Civil Discourse

Civil discourse, according to Wikipedia, is engagement in conversation intended to enhance understanding.

I’ve seen the good, the bad, and the ugly, when it comes to that. The good took place recently at the MAAP meeting I attended with the folks at the NCBTMB. It was a great meeting of intelligent people who were all invited to participate in a discussion about continuing education, and not an ugly word was spoken.

The good was exemplified again this past week in the comments on my previous blog post, and on the AFMTE LinkedIn page in response to Rick Rosen’s position paper “Vision for the Optimal Role of National Certification.”

Some very bright minds have weighed in on that. Some of them support Rosen’s position; some disagree; some like parts of it. And somehow, the conversation has managed to take place without name-calling, insulting anybody’s mama, or the questioning of people’s ethics and/or credentials in a rude manner. People have been free to express their opinion and have done it in a polite manner.

That is completely contrary to what has been happening on a couple of the other discussion forums that I participate in.  A few weeks ago I made a post on the massageprofessionals.com website, entitled “Stop the Insanity.” It was a plea for people to engage in civil discourse and leave behind the bad behavior. I’m sad to say that it hasn’t happened; the mudslinging has continued, and several people who really have a lot to contribute to intelligent discussions have left entirely on account of it. It happened again this week on another website when the owner sent out a notice to everyone on the site making an accusation against a fellow therapist. He later admitted his error in judgment as an emotional response to something he was passionate about and apologized publicly, and I’m glad.

Participating in a conversation on an Internet forum comes with a few inherent flaws. You cannot hear the tone of anyone’s voice, nor see their body language. What you perceive as sarcasm may in fact just be passion for the subject at hand, that would come off sounding entirely different to you if you could hear and see the person saying it.

There’s a song that says “free your mind, and the rest will follow.” Some people would do well to take heed of that. The close-minded set who think their way is the only way, and who refuse to remotely consider that someone else might have a valid point, cause the conversation to deteriorate into a combination of the bad and the ugly. I have been embarrassed to see otherwise professional people calling each other names, making wild accusations about people’s credentials, refusing to address a legitimate question directed at them, but instead turning around and replying with a snarky comment or answering it with another question and evading the issue altogether.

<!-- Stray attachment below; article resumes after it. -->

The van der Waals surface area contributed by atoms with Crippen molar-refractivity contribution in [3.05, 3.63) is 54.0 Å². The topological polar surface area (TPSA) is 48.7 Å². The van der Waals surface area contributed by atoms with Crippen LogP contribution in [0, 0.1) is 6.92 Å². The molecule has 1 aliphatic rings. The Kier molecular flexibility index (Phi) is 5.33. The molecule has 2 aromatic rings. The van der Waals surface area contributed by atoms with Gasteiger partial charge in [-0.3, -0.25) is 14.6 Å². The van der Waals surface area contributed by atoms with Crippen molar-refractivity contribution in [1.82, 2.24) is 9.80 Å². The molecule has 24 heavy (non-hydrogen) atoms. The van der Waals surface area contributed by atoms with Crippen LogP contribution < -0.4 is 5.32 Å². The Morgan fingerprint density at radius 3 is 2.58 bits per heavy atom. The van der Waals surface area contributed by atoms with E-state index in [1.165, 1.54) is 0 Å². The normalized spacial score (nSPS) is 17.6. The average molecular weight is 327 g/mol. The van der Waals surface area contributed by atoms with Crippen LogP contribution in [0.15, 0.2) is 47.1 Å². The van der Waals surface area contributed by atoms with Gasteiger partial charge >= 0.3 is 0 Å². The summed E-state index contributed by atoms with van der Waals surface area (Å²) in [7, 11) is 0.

If I was a member of the massage-seeking public, and I had witnessed the behavior of some of these people on some of these discussion boards, there’s no way in hell I would allow such an angry, bitter, and closed-minded individual to place their hands on me.  I would reach the conclusion that anyone carrying around such an angry and superior attitude couldn’t possibly bring any peace and well-being to me.

I happen not to agree with Rick Rosen; it’s not the first time I’ve disagreed with him and if we both live long enough it probably won’t be the last. In fact some of his own board members at the AFMTE have expressed their concern in response to the comments that have come in on LinkedIn.  It was done civilly and without any wild accusations and bad behavior.  When I run into him at a meeting, I’ll still sit down and have a drink and a chat with him, or anyone else who disagrees with me.  It’s called civil discourse.

8 thoughts on “Civil Discourse

  1. Dale Favier

    I try to maintain a practice — it’s hard! — of noticing as soon as I start becoming angry, and taking it as a signal, not that I’m in the presence of people with bad motives, but that there’s something I don’t understand, there’s something I have to find out.

    It’s easy to think I understand what people are driving at, and to imagine I know why. But usually, if I’m getting angry, I actually don’t understand. It’s precisely when my hackles are rising that I have to stop, back up, ask questions, listen harder. And if I don’t make my points now — it’s OK. I can make them later, or not make them at all.

    There’s a huge payoff to this: I get to see things in genuinely new ways. And the world seems a much less hostile place, much less crowded with wicked and clueless people. It’s true, I don’t get to convince people of anything, but people hardly ever convince anyone of anything anyway. There’s no time people are less likely to change their minds than in the middle of an argument: if they are going to change their minds, they’ll do it when the heat’s off and they feel safe.

  2. Travis Alligood

    Civil Discourse is wonderful especially when it comes to our clients. I for one have watched threads on Massage and Bodywork PROFESSIONALS and have seen the mudslinging. Its not pleasant. There is so much information out there in our world and there will always be disagreements about different scenarios. The important part about all of this is WE as PROFESSIONALS learn to discuss each and every one of them with care. It does not matter what part of the world we come from we are all human, and as MTs I like to think we all have the compassionate hearts, to participate in discussions that will help our fellow mankind / animalkind.

  3. Gloria Coppola

    Thanks Laura
    I agree it would be lovely to stop the mud slinging – one of the reasons I have opted out of many discussions.

    Yes Travis, we as PROFESSIONALS should act that way accordingly.

    Thank you for reporting your view !

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